“The secret of your name is safe with me,” Wolf replies. “If I told you, when I was seven years old my mother showed me her genitals, what would you do with that information?”

The reader recoils, but Pip is unfazed. “I would say holy shit and keep it to myself,” she writes, and with a sinking feeling, we realize Andreas has got her. Shared secrets are a deadly currency in Purity, binding confessor to confidant in codependence and shame. In the emails that follow, Andreas grooms Pip like a pro, tilting their correspondence toward heavy topics (fear, fame, secrecy, power) before finishing with a chilling meditation on predators and prey.

“I have often wondered what the prey is feeling when it is captured,” Andreas writes. “Often, it seems to become completely still in the predator’s jaws, as if it feels no pain.” In his final email, Andreas offers to pay off Pip’s entire student debt if she’ll join him for a three-month internship in Bolivia. Pip swallows the bait. “Oh my God,” Pip’s mother says, when she hears the news. “This is my worst nightmare. And now Andreas Wolf. This is a nightmare, a nightmare.”

Purity divides into seven chapters, shared among five narrators. This is standard procedure for Franzen, who likes to take an overarching theme (“correction” in The Corrections, “freedom” in Freedom) and refract it through multiple perspectives. (Guess what concept Purity riffs on?) In the second chapter, the novel turns from innocent Purity to villainous Wolf, flashing back to East Berlin in the 1980s, where our as-yet-unknown bad guy works as a counselor for at-risk youth. His motives, naturally, are less than pure. “The girls practically lined up outside his office door to drop their pants for him,” Franzen tells us. “He rendered a valuable service for the state . . . and was paid for his service in teen p—y,” which is really all Andreas thinks about. When he’s not busy seducing damaged girls, he masturbates compulsively. His relationship with his mother is, to say the least, fraught and sexually charged. He cries a lot. Sometimes he cackles proudly at his perversions; sometimes he blames his mother or “the sickness of the country” for the sickness of his soul. Always, his eyes are peeled for prey.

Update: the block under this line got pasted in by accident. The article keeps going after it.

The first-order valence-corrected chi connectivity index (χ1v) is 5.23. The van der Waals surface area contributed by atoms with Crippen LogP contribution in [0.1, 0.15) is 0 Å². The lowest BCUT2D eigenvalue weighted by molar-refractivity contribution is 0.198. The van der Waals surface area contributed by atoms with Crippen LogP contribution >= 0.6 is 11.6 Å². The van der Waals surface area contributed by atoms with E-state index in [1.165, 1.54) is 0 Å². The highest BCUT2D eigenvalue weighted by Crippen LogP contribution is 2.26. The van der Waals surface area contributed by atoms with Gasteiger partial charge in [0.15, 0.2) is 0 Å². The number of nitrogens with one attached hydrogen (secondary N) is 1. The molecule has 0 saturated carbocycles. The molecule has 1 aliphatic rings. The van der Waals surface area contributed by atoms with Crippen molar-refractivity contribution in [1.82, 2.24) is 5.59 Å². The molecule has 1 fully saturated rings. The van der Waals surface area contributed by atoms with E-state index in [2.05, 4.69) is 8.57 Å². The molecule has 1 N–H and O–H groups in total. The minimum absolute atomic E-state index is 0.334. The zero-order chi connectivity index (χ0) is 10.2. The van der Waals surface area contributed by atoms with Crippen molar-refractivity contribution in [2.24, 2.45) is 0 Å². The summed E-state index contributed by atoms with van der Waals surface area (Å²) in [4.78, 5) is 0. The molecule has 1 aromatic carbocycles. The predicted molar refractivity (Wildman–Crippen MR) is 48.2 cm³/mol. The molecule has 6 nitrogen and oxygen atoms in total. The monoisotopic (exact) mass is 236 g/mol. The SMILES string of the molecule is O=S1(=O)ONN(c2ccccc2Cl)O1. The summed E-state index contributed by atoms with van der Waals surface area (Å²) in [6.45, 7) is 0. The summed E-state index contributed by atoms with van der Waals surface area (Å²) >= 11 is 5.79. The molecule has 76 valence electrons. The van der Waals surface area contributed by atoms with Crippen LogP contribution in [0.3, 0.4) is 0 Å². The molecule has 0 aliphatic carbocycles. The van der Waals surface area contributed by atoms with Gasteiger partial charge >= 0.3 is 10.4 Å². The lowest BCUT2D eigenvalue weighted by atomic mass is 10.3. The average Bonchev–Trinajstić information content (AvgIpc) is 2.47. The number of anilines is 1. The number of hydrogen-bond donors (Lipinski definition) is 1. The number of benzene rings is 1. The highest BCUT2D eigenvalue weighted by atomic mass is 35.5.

As the chapter wears on, Andreas does some very nasty things. Yet somehow the menace diminishes as his despicable actions accrue. Franzen’s timing is consistently off; whenever the plot should build up, he bogs us down in backstory, and he badly misjudges the extent of his readers’ interest in the dregs of Andreas’s filthy mind. The more the narrative wallows in its villain’s wickedness, the more we wonder: How on earth can a sociopath obsessed with sex and bent on murder be so incredibly dull? “It was as if he loved his mother so much, even now, that he subtracted the things that were disturbing about her and mentally implanted them in other females to make them frightening to him, make him prefer masturbation, and let his mother remain perfect,” Andreas tells himself, in a typically convoluted, overdetermined scene. “He had to kill the man he’d always been, by killing someone else.” Fine, we think. Get on with it!